• POSTED BY on | May 27, 2014, 7:40 GMT

    FACE IT! Test cricket has had it's day. The format is too long for the short attention span of folks in the age of IPhones and internet. And I don't know anybody who actually has the time to sit and watch a full test match on TV, let alone attend a five day match. Also, it's true that there are not enough competitive international teams to make it interesting.

    I think it's time to let international cricket fans move on! You can still have the Ashes, which with be something like the annual Thames boat race between Oxford and Cambridge. But all the other countries besides England and Australia know that they are going to become less and less competitive in tests as their players chose T20 as the preferred format. After all, it is now the format that pays the bills for players from West Indies, Sri Lanka, Bangladesh, New Zealand and even India. Unless some radical changes are made there is no going back to having tests as the ultimate format of cricket.

  • POSTED BY yorkshirematt on | May 26, 2014, 23:51 GMT

    At "Stup1d" I don't know about other places but in England the retired and jobless probably couldn't afford to watch a single day of Test cricket. Instead people take days off work specially to attend the Test match at their nearest ground

  • POSTED BY remnant on | May 26, 2014, 21:21 GMT

    The reason why T20 is popular is because talent amongst contestants is evenly spread; in the private franchise model, which by the way is more popular than the T20 internationals. Even in India the IPL matches attract greater crowds than T20 Intl.! If Test cricket has to survive it has to stop protectionist behaviour. Struggling teams like WI, BD, ZM and others; in fact all, should be allowed a certain no. of foreign players. This move will not only spread talent but also the presence of such players the matches of the strugglers would gain more eyeballs worldwide, thus generating revenue, which can take care of the bottom line. This free flow can also assist bowling teams to get a few intl. batting heavyweights while also allow nations like India to get some fast bowlers. Some financial cap per year/series could be put so it does not become a battle b/n the haves and have nots. Presence of such stars will really produce results in their adopted countries like never before.

  • POSTED BY on | May 26, 2014, 20:30 GMT

    Some how I get the felling this is like blaming your obesity to your access to sugar-rated foods !!

    1. Almost every country plays in IPL. Look At Australia they have so many of their national regulars playing in IPL and other T20's yet they are no.1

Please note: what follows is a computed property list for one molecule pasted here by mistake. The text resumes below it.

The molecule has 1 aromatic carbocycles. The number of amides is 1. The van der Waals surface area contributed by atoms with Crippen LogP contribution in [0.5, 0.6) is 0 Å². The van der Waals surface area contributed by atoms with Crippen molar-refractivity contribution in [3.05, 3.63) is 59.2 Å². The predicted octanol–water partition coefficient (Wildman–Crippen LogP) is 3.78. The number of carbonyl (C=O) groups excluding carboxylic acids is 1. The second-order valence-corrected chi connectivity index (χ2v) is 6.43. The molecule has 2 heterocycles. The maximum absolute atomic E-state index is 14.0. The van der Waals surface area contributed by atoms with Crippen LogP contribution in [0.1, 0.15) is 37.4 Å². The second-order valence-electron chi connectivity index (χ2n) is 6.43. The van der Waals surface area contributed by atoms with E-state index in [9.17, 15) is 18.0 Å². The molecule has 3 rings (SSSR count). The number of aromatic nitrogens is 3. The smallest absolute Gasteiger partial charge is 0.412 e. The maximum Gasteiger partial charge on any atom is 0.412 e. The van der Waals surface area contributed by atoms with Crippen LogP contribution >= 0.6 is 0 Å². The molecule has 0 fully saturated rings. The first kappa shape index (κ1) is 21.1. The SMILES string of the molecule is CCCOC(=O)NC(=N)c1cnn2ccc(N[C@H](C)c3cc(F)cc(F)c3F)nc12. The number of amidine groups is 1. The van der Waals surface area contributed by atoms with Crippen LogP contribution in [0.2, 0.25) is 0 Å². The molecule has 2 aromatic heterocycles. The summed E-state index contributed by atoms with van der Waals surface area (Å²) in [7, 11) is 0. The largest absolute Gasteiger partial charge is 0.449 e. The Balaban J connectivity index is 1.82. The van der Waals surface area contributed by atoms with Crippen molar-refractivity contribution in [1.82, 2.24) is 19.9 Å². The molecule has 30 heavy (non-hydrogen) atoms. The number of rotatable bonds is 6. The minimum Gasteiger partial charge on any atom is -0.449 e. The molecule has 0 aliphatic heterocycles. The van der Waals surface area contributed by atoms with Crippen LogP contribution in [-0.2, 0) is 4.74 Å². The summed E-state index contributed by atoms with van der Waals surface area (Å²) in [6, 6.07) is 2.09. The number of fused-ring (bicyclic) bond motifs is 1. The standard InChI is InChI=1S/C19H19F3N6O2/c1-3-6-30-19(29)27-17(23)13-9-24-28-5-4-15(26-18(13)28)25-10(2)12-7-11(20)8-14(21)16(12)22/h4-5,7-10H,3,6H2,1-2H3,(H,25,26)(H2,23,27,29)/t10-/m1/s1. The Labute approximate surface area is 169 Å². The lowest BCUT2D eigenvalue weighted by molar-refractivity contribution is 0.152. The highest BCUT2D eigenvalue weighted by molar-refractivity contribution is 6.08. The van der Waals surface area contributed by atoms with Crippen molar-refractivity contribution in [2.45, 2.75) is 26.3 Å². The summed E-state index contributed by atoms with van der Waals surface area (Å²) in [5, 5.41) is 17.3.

2. West Indies earlier used to excel in 50 over cricket and that didn't spoil their test records.

    3. The better players will always find a way to adjust to all 3 format, refer the likes of Gayle, Warner, Dhoni etc, if you have quality players you don't have to worry about format.

    4. Teams that are usually top in 1 format are atleast in top 4 in others. Quality teams always find ways to perform independent of format. If you champions in 1 format, and bottom in other, then you are the only team that way

    5. If you ask an average west Indian, they will tell you that profligacy runs deep, and average West Indian isnt keen on savings.

    6. Its the culture, that reflects, West Indies should stick to 100m dash cause its quicker than T20

  • POSTED BY on | May 26, 2014, 19:32 GMT

    @Stup1d You really suit your name.Cricket began with test cricket and there is a reason it survived the test of time and stood strong for generations.Ask any reasonable player or a legend which format is better and they'd answer test cricket without a thought.No one becomes a great player through T20.The guy who's blasting sixes today will be forgotten easily by the time the next season comes around.The thing with test cricket is that it is the format that cricket's rules and the game was built upon,and in my opinion the fifty over format really complemented that quite well,but T20 is just wham-bam and then forget the next day.There is no quality to it.Leagues like the IPL are good only because they improve the financial standing of the players.Otherwise I consider them fairly redundant after a while.And before you start spewing rubbish about test cricket being for the old.I'm 20

  • POSTED BY Twinkie on | May 26, 2014, 18:39 GMT